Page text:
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New cases of COVID-19 in children were up again after 2 weeks of declines, and preliminary data suggest that hospitalizations may be on the rise as well.

There were almost 87,000 new pediatric cases reported during the week of August 18-25, which was an increase of close to 9% over the previous week and a reversal of the previous 2-week decline that saw cases drop by nearly 18%, based on data collected by the American Academy of Pediatrics and the Children’s Hospital Association from state and territorial health departments.

A similar increase seems to be reflected by hospital-level data. The latest 7-day (August 21-27) average is 305 new admissions with diagnosed COVID per day among children aged 0-17 years, compared with 290 per day for the week of August 14-20, the Centers for Disease Control and Prevention reported, while also noting the potential for reporting delays in the most recent 7-day period.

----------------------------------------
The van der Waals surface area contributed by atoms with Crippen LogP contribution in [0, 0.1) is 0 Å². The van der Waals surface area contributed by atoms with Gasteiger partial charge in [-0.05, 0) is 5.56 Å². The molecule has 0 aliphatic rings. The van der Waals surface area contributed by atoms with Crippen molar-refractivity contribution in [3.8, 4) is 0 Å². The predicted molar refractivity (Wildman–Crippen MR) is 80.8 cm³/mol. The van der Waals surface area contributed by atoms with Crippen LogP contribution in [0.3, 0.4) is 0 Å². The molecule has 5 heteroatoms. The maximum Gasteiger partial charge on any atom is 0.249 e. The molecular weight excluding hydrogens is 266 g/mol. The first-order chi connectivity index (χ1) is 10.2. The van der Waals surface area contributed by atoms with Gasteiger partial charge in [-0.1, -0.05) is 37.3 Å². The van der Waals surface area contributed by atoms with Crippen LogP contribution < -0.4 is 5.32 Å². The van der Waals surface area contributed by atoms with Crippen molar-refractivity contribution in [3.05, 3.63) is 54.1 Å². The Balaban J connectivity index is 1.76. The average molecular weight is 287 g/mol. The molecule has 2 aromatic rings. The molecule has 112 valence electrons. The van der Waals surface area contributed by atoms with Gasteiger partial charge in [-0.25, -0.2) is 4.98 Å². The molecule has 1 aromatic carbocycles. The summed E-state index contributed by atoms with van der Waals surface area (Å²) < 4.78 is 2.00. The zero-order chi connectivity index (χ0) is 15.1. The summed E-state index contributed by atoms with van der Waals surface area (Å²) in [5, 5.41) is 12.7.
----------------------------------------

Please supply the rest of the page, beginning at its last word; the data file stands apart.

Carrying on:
Daily hospital admissions for COVID had been headed downward through the first half of August, lamictal nebenwirkungen hautausschlag falling from 0.46 per 100,000 population at the end of July to 0.40 on August 19, the CDC said on its COVID Data Tracker. Since then, however, admissions have gone the other way, with the preliminary nature of the latest data suggesting that the numbers will be even higher as more hospitals report over the next few days.

Vaccine Initiations Continue to Fall

Initiations among school-age children have fallen for 3 consecutive weeks since August 3, when numbers receiving their first vaccinations reached late-summer highs for those aged 5-11 and 12-17 years. Children under age 5, included in the CDC data for the first time on August 11 as separate groups — under 2 years and 2-4 years — have had vaccine initiations drop by 8.0% and 19.8% over the 2 following weeks, the CDC said.

Through their first 8 weeks of vaccine eligibility (June 19 to August 15), 4.8% of children under 5 years of age had received a first vaccination and 1.0% were fully vaccinated. For the two other age groups (5-11 and 12-15) who became eligible after the very first emergency authorization back in 2020, the respective proportions were 25.0% and 16.0% (5-11) and 33.8% and 26.1% (12-15) through the first 8 weeks, according to CDC data.

This article originally appeared on, part of the Medscape Professional Network.

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